AMF abundance as revealed by PLFA analysis

The effect of invasion on the concentration of phospholipid fatty acid (PLFA) 16:1ω5 in the soil depended on the invader species (significant site × invasion interaction; Table 2). The invasion of R. japonica decreased PLFA 16:1ω5 concentration. In the case of R. laciniata or S. gigantea, there were no significant differences in the concentration of PLFA 16:1ω5 in soils from adjacent plots with invasive and native plants (Fig. 1c).

AMF spore number, species richness, and composition

In total, the spores of 29 AMF taxa were isolated. The spores of Septoglomus constrictum, Scutellospora dipurpurescens, Claroideoglomus claroideum, Funneliformis mosseae, and Rhizoglomus fasciculatum were most frequent, being found in 65, 25, 21, 21, and 15 plots, respectively (Table 3).
Table 3

The occurrence of arbuscular mycorrhizal fungi (AMF) taxa in invader (I) and native (N) vegetation plots in habitats within and outside river valleys

Species

Frequencya

Reynoutria japonica

Rudbeckia laciniata

Solidago gigantea

Outside-valley

Valley

Outside-valley

Valley

Outside-valley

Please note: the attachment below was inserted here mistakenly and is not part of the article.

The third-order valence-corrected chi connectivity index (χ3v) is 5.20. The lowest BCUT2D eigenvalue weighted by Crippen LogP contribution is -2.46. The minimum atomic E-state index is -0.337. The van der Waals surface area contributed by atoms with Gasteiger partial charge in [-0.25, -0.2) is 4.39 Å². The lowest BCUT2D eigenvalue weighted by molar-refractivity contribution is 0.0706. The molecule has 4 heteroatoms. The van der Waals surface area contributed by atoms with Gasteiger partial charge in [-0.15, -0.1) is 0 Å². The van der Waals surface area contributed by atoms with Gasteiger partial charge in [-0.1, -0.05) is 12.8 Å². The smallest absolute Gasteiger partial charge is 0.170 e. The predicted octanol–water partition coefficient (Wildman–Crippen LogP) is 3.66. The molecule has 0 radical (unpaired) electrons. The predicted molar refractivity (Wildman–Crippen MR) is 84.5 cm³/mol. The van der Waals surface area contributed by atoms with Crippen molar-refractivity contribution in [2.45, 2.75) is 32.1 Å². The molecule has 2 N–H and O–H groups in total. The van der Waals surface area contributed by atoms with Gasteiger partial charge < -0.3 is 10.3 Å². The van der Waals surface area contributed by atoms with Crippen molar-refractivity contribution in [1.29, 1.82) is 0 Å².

Valley

N

I

N

I

N

I

N

I

N

I

N

I

Acaulospora capsicula

2

      

1

  

1

  

Acaulospora cavernata

10

    

2

3

2

2

 

1

  

Acaulospora paulinae

6

    

1

  

1

1

1

1

1

Acaulospora polonica

1

     

1

      

Acaulospora rugosa

1

       

1

    

Acaulospora sp.

1

   

1

        

Ambispora gerdemannii

1

          

1

 

Cetraspora pellucida

7

1

 

1

  

1

1

   

1

2

Claroideoglomus claroideum

21

  

4

1

1

3

2

2

2

2

3

1

Claroideoglomus drummondii

5

 

1

  

1

   

1

1

 

1

Claroideoglomus etunicatum

2

2

           

Entrophospora infrequens

1

        

1

   

Funneliformis caledonius

2

   

1

     

1

  

Funneliformis geosporus

2

      

1

1

    

Funneliformis mosseae

21

1

 

2

2

1

1

2

2

3

1

3

3

Funneliformis sp.

2

  

1

1

        

Gigaspora margarita

3

  

1

     

1

 

1

 

Glomus aureum

1

          

1

 

Glomus macrocarpum

1

      

1

     

Glomus rubiforme

1

1

           

Glomus sp. 1

9

1

3

  

2

 

1

   

1

1

Glomus sp. 2

1

       

1

    

Pacispora franciscana

5

  

1

 

1

1

1

   

1

 

Pacispora scintillans

4

1

 

1

   

1

    

1

Paraglomus majewskii

3

  

1

1

      

1

 

Rhizoglomus fasciculatum

15

  

1

 

3

1

1

1

4

1

3

 

Scutellospora dipurpurescens

25

1

1

1

 

5

3

4

 

2

3

3

2

Scutellospora sp.

1

       

1

    

Septoglomus constrictum

65

5

6

6

6

2

6

5

6

5

5

7

6

Total

 

13

11

20

13

19

20

23

18

20

17

27

18

aThe number of plots in which particular AMF taxa were found

Generally, the number of AMF spores and the number of AMF species (species richness) decreased as a result of plant invasion (Table 2, Fig. 1d, e). This effect was particularly strong in the case of R. japonica invasion, which reduced the number of AMF spores much more than the other invaders (significant site × invasion interaction; Fig. 1d). As regards the species composition, represented by DCA 1 and DCA 2 sample scores, it was insensitive to plant invasion (Table 2).